The word “Himalaya” most probably derives from the Sanskrit word “hima” (“snow”) plus “ãlaya” (“abode”). Thus, the Himalayas are a place of residence high in the mountains, covered in snow. The very name “Himalaya,” then, evokes an image of exoticism, a mystical, harmonious mountain range isolated from the world.
The Himalayas are a mountain range in Asia separating the plains of the Indian subcontinent from the Tibetan plateau. The Himalayan range, known as the “Rooftop of the World,” is home to some of the planet’s tallest peaks, including Mount Everest, the world’s highest, at 29,029 feet. It has over a hundred mountains exceeding 23,000 feet in height. Most of the Himalayas lie above the snow line.
At the crossroads of ancient Asian civilizations, the Himalayas are home to a mixture of Indian, Tibetan, and Chinese cultures, with their followers of Islam, Buddhism, and Hinduism. The Himalayan range consists of three parallel sub-ranges that cross six countries: Bhutan, India, Nepal, Tibet, the People’s Republic of China, and Pakistan, with the first four countries having sovereignty over most of the range. The severe conditions in remote parts of the region make travel difficult, and for most of history the people of the region have been largely isolated from surrounding cultures.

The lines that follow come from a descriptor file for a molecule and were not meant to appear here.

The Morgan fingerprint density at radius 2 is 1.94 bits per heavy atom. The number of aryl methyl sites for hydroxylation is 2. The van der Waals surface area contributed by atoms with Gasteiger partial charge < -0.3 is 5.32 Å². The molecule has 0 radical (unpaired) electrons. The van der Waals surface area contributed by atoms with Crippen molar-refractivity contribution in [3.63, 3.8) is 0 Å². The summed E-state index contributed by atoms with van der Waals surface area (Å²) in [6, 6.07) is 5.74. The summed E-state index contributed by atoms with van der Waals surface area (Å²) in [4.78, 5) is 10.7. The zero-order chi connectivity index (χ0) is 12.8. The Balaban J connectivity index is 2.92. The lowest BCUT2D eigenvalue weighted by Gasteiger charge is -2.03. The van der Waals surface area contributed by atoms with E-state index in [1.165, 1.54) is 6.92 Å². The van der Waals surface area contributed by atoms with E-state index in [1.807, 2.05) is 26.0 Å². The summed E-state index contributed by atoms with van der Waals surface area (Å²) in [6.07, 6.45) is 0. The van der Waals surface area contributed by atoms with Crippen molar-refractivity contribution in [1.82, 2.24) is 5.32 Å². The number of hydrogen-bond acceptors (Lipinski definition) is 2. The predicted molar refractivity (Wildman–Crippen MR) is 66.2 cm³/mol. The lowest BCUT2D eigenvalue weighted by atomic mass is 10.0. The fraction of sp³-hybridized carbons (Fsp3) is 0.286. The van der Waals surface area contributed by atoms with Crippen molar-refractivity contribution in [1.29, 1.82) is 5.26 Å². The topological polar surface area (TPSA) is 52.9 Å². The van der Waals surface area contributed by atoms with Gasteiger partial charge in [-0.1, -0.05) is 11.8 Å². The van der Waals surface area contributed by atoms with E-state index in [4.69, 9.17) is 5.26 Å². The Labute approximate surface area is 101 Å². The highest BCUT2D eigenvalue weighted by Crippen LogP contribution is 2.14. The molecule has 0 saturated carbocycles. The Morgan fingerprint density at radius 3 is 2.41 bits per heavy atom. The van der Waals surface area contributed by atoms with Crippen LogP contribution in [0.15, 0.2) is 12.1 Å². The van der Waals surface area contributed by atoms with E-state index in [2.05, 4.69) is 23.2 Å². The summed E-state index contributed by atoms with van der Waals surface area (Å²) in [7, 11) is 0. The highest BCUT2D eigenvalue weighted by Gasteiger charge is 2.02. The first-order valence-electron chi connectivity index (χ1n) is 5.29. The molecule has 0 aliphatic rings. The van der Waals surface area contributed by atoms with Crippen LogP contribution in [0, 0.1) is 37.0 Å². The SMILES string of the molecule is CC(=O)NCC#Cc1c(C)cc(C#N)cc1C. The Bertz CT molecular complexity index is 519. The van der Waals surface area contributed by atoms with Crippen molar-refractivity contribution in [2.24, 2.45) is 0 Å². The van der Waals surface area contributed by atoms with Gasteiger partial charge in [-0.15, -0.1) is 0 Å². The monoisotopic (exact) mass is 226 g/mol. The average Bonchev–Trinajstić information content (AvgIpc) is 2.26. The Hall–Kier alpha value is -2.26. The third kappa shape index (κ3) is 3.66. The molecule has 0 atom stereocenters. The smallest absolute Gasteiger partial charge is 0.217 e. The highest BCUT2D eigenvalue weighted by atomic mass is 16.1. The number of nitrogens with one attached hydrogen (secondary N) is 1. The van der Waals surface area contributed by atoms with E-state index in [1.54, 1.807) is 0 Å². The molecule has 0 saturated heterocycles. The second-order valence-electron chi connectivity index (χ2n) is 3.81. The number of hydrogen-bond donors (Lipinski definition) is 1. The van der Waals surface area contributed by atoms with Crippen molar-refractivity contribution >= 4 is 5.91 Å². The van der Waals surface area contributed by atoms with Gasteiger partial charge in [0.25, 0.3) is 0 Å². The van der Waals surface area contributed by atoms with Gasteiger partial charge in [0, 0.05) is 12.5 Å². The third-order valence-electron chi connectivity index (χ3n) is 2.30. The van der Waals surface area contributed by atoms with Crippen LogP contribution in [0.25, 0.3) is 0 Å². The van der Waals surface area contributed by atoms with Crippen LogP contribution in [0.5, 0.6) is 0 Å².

Himalayan Kingdoms is a compilation of stunning color photographs taken by Héctor Méndez Caratini during his major trip to Southeast Asia in the summer of 2011. During his pilgrimage, Méndez Caratini photographed over two-dozen major monasteries and convents high in the mountains. The images explore the cultural diversity of the region and evidence the artist’s communion with the ancestral deities dwelling inside the dark, mysterious monasteries. This book contains 143 fascinating color photographs of monks living inside the monasteries high in the Himalayan range, as well as scenes from exotic and rarely visited sites in Tibet, Nepal, and Bhutan.